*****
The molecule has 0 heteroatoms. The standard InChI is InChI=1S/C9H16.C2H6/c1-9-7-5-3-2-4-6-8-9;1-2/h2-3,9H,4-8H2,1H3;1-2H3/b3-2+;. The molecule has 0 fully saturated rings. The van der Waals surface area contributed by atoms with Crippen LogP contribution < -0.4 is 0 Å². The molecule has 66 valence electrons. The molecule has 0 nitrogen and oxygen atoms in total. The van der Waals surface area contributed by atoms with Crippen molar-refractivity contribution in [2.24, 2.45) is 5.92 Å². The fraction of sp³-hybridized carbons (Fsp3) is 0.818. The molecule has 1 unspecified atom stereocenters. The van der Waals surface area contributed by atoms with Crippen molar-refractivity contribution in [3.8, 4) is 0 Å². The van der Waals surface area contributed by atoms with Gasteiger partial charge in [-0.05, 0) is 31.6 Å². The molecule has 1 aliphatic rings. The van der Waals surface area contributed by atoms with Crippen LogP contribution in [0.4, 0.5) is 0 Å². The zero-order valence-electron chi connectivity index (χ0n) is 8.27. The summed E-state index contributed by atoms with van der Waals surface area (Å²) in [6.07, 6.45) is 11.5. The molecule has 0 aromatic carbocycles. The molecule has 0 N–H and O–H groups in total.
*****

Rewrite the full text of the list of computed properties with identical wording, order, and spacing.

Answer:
The molecule has 0 heteroatoms. The standard InChI is InChI=1S/C9H16.C2H6/c1-9-7-5-3-2-4-6-8-9;1-2/h2-3,9H,4-8H2,1H3;1-2H3/b3-2+;. The molecule has 0 fully saturated rings. The van der Waals surface area contributed by atoms with Crippen LogP contribution < -0.4 is 0 Å². The molecule has 66 valence electrons. The molecule has 0 nitrogen and oxygen atoms in total. The van der Waals surface area contributed by atoms with Crippen molar-refractivity contribution in [2.24, 2.45) is 5.92 Å². The fraction of sp³-hybridized carbons (Fsp3) is 0.818. The molecule has 1 unspecified atom stereocenters. The van der Waals surface area contributed by atoms with Crippen molar-refractivity contribution in [3.8, 4) is 0 Å². The van der Waals surface area contributed by atoms with Gasteiger partial charge in [-0.05, 0) is 31.6 Å². The molecule has 1 aliphatic rings. The van der Waals surface area contributed by atoms with Crippen LogP contribution in [0.4, 0.5) is 0 Å². The zero-order valence-electron chi connectivity index (χ0n) is 8.27. The summed E-state index contributed by atoms with van der Waals surface area (Å²) in [6.07, 6.45) is 11.5. The molecule has 0 aromatic carbocycles. The molecule has 0 N–H and O–H groups in total.